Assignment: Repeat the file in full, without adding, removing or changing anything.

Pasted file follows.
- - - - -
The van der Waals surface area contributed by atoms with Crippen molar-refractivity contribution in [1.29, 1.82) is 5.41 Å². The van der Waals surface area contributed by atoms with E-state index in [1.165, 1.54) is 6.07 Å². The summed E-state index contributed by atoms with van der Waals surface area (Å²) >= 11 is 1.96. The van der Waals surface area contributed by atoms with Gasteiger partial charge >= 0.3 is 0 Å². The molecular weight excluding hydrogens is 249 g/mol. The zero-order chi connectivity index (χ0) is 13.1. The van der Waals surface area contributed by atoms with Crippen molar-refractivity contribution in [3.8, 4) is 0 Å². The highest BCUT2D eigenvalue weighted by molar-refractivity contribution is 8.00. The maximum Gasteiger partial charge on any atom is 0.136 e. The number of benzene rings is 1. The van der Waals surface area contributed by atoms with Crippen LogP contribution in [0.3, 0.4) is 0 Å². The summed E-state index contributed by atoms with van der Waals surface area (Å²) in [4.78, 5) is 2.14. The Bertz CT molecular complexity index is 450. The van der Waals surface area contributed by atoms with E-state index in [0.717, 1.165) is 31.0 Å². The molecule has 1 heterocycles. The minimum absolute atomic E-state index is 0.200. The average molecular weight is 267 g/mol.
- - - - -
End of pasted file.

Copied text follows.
The van der Waals surface area contributed by atoms with Crippen molar-refractivity contribution in [1.29, 1.82) is 5.41 Å². The van der Waals surface area contributed by atoms with E-state index in [1.165, 1.54) is 6.07 Å². The summed E-state index contributed by atoms with van der Waals surface area (Å²) >= 11 is 1.96. The van der Waals surface area contributed by atoms with Gasteiger partial charge >= 0.3 is 0 Å². The molecular weight excluding hydrogens is 249 g/mol. The zero-order chi connectivity index (χ0) is 13.1. The van der Waals surface area contributed by atoms with Crippen molar-refractivity contribution in [3.8, 4) is 0 Å². The highest BCUT2D eigenvalue weighted by molar-refractivity contribution is 8.00. The maximum Gasteiger partial charge on any atom is 0.136 e. The number of benzene rings is 1. The van der Waals surface area contributed by atoms with Crippen LogP contribution in [0.3, 0.4) is 0 Å². The summed E-state index contributed by atoms with van der Waals surface area (Å²) in [4.78, 5) is 2.14. The Bertz CT molecular complexity index is 450. The van der Waals surface area contributed by atoms with E-state index in [0.717, 1.165) is 31.0 Å². The molecule has 1 heterocycles. The minimum absolute atomic E-state index is 0.200. The average molecular weight is 267 g/mol.